There are other ways of assisting those who will lose out.  One of the pluses of replacing tax credits with the Universal Credit is that its withdrawal rates will be less steep.  Those who receive it will also have other help – work coaches, for example, to help people to get and keep work.  But it is the Department of Work and Pensions that does the Universal Credit and the Treasury that minds tax credits.  The latter could fund some work coaches for those on working tax credits – which would be relatively small beer.  Of course, not all tax credits are working ones, which is why it’s time the child tax credit was rolled into child benefit, or vice-versa (depending on one’s view of universality for family allowances).  There’s no point having two payments for the same purpose.

Ultimately, however, we on the Centre-Right cannot have our deficit reduction cake and eat it.  Any slowing-down of a spending reduction must be made up for by the speeding-up of another – or of new cuts in the rate of spending increase elsewhere, or in tax rises.  How much would be needed would depend on the rate of that slowing-down, and the Government has ruled some potentially juicy savings out.  According to the Taxpayers’ Alliance, it could save well over £4 billion over the course of the Parliament by scrapping HS2, £4 billion by abolishing the Business Department, over £3 billion by means-testing winter fuel payments, and £560 million by the better targeting of free bus passes.  Most of this has been ruled out by the Conservative Manifesto and none of it is likely to happen.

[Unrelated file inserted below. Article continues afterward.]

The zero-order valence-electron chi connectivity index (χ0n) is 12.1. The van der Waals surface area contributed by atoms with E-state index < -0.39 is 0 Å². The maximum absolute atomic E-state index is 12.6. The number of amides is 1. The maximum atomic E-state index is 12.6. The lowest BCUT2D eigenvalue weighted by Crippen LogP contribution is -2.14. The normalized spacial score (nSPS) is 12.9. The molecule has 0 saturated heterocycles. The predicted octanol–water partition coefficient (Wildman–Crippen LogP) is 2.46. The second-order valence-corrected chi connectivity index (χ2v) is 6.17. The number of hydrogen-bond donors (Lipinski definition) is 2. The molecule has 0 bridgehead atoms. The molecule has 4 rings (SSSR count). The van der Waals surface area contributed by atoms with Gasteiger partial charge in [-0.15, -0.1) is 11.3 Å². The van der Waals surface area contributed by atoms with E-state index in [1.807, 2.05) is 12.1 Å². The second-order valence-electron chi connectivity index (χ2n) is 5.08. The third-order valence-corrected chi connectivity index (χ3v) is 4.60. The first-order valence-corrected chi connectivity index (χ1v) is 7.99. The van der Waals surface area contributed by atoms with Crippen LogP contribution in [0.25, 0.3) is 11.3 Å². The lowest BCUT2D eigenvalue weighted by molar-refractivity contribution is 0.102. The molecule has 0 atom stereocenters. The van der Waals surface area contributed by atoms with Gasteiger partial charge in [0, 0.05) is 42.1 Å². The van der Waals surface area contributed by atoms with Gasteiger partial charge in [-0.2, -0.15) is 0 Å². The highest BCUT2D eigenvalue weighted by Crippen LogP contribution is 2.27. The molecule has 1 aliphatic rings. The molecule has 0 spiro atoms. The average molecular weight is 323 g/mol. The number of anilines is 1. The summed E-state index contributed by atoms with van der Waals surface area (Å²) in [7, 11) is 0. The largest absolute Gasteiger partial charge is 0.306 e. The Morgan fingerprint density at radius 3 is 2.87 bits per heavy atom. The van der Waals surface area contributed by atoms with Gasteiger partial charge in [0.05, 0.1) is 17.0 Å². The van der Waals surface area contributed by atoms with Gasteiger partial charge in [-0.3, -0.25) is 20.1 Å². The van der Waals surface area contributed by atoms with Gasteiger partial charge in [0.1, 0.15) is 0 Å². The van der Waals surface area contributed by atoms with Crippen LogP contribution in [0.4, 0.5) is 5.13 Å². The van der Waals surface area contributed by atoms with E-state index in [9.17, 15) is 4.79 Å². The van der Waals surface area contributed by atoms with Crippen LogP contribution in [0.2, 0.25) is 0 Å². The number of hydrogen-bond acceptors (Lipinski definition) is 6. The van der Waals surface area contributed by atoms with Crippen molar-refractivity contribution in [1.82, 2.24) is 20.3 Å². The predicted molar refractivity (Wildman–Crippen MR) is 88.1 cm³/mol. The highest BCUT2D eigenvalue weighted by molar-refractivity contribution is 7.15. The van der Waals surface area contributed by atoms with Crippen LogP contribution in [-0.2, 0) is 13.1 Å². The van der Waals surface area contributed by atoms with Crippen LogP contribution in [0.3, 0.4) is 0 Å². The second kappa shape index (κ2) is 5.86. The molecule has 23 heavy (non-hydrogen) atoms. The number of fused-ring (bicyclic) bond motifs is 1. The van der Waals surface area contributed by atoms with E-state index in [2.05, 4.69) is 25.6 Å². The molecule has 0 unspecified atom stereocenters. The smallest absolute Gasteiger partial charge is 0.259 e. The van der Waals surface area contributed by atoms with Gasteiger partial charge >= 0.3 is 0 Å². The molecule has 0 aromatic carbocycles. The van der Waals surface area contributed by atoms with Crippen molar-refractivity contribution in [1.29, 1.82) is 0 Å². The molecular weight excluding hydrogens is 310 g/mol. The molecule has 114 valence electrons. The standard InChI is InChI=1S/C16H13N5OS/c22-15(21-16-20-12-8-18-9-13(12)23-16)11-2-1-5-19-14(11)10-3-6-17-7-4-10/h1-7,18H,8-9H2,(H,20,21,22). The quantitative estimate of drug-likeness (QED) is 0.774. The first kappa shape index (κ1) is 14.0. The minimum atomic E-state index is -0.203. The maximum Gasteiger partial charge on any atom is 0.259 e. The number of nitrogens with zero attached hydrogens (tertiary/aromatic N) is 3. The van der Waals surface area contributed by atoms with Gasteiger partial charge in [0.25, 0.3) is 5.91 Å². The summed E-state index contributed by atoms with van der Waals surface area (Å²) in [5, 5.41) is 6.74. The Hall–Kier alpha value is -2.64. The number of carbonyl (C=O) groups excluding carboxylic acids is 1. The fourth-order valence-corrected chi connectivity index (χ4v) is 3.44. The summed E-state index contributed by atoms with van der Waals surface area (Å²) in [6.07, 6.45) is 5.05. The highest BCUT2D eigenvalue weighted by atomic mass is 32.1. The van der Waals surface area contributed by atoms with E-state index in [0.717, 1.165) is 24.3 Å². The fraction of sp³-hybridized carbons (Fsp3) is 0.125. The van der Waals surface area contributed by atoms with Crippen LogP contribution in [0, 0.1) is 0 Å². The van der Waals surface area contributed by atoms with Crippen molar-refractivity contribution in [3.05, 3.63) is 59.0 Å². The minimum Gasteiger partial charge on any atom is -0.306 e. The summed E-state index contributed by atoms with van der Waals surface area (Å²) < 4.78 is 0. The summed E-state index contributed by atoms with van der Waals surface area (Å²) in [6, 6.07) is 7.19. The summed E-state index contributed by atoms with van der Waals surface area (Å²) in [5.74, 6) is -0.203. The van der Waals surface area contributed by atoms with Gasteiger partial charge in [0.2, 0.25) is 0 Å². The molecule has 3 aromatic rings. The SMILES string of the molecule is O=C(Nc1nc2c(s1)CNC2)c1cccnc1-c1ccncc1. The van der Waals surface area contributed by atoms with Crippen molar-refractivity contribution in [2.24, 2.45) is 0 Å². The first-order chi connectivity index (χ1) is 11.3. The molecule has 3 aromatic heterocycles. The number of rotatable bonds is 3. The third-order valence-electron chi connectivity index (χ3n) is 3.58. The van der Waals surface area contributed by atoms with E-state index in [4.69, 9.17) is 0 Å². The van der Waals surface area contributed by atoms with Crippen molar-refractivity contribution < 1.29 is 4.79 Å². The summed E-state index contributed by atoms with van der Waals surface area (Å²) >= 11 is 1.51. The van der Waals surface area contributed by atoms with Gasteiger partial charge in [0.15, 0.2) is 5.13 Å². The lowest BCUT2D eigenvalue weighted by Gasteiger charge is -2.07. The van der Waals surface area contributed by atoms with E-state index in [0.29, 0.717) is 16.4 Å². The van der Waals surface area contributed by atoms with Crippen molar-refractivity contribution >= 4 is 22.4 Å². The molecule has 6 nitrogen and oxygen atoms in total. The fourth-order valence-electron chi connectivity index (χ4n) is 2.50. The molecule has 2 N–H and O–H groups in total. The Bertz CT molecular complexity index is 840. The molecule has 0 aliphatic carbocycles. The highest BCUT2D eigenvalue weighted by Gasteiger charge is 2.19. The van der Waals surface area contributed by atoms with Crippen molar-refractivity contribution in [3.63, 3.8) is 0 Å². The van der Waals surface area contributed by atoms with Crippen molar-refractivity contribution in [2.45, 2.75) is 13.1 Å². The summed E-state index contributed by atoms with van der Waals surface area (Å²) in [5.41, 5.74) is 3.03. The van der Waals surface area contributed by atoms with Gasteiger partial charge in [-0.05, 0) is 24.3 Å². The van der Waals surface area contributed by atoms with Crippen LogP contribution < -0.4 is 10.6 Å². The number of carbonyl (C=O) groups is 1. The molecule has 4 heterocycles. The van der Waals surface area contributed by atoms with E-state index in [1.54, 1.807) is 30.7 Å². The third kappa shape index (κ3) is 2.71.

We have one suggestion that could make a modest contribution to any slowing of the Chancellor’s changes.  As the row over Theresa May’s Conservative conference speech has reminded us, Disraeli’s two nations are alive and well.  One is our great immigration-friendly, culturally-vibrant, liberal-minded capital city; the rest is much of the country outside the M25.  The great ramp of property prices in Greater London is making it more and more costly for ordinary families to live there.

There must be new ways of plucking more feathers from the plump geese from abroad who buy up high-end property as an investment or a hedge and don’t even live in it.  On this site, Mark Field has suggested a council tax reform that divides up Band H: as he wrote, “there is a vast difference between a £2 million flat in Pimlico and a home valued at £60 million at One Hyde Park”.  In other words, a mansion tax that, unlike Vince Cable’s middle-class-crushing proposal, is a real mansion tax.

Sure, it is local councils, and not central government, who would gain.  But the latter supplies the former with grant, and a shift from national funding to local taxes is exactly what local government needs – as the Chancellor has recognised with his business rate proposal.  “The fundamental purpose of residential property is to house people,” Field said recently. “It is a precious resource and should not routinely be locked away as part of an investment portfolio.” We say amen to that.